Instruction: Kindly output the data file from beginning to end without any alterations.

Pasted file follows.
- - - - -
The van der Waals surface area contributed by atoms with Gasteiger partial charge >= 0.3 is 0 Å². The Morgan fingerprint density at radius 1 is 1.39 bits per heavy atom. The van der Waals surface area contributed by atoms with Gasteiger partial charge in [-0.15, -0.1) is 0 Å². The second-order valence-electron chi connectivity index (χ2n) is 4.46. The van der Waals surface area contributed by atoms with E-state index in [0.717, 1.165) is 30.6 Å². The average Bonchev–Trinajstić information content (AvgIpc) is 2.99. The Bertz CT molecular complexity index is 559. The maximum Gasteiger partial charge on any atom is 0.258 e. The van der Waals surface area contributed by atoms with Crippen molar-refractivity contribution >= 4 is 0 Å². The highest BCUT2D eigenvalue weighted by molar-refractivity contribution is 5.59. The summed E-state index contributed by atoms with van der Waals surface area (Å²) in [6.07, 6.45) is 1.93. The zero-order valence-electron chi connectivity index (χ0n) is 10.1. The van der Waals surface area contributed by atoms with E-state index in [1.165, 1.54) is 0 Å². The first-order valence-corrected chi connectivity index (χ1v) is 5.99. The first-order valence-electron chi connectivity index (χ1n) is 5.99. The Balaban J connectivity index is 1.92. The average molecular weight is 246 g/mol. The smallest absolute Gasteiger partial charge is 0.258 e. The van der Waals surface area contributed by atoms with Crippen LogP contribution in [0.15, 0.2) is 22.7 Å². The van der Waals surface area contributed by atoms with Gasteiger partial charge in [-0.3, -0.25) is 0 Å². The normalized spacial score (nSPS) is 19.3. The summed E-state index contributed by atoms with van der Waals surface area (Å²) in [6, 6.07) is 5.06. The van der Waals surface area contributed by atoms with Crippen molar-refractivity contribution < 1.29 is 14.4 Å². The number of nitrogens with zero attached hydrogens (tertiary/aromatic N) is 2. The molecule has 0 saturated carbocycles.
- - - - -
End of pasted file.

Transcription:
The van der Waals surface area contributed by atoms with Gasteiger partial charge >= 0.3 is 0 Å². The Morgan fingerprint density at radius 1 is 1.39 bits per heavy atom. The van der Waals surface area contributed by atoms with Gasteiger partial charge in [-0.15, -0.1) is 0 Å². The second-order valence-electron chi connectivity index (χ2n) is 4.46. The van der Waals surface area contributed by atoms with E-state index in [0.717, 1.165) is 30.6 Å². The average Bonchev–Trinajstić information content (AvgIpc) is 2.99. The Bertz CT molecular complexity index is 559. The maximum Gasteiger partial charge on any atom is 0.258 e. The van der Waals surface area contributed by atoms with Crippen molar-refractivity contribution >= 4 is 0 Å². The highest BCUT2D eigenvalue weighted by molar-refractivity contribution is 5.59. The summed E-state index contributed by atoms with van der Waals surface area (Å²) in [6.07, 6.45) is 1.93. The zero-order valence-electron chi connectivity index (χ0n) is 10.1. The van der Waals surface area contributed by atoms with E-state index in [1.165, 1.54) is 0 Å². The first-order valence-corrected chi connectivity index (χ1v) is 5.99. The first-order valence-electron chi connectivity index (χ1n) is 5.99. The Balaban J connectivity index is 1.92. The average molecular weight is 246 g/mol. The smallest absolute Gasteiger partial charge is 0.258 e. The van der Waals surface area contributed by atoms with Crippen LogP contribution in [0.15, 0.2) is 22.7 Å². The van der Waals surface area contributed by atoms with Gasteiger partial charge in [-0.3, -0.25) is 0 Å². The normalized spacial score (nSPS) is 19.3. The summed E-state index contributed by atoms with van der Waals surface area (Å²) in [6, 6.07) is 5.06. The van der Waals surface area contributed by atoms with Crippen molar-refractivity contribution < 1.29 is 14.4 Å². The number of nitrogens with zero attached hydrogens (tertiary/aromatic N) is 2. The molecule has 0 saturated carbocycles.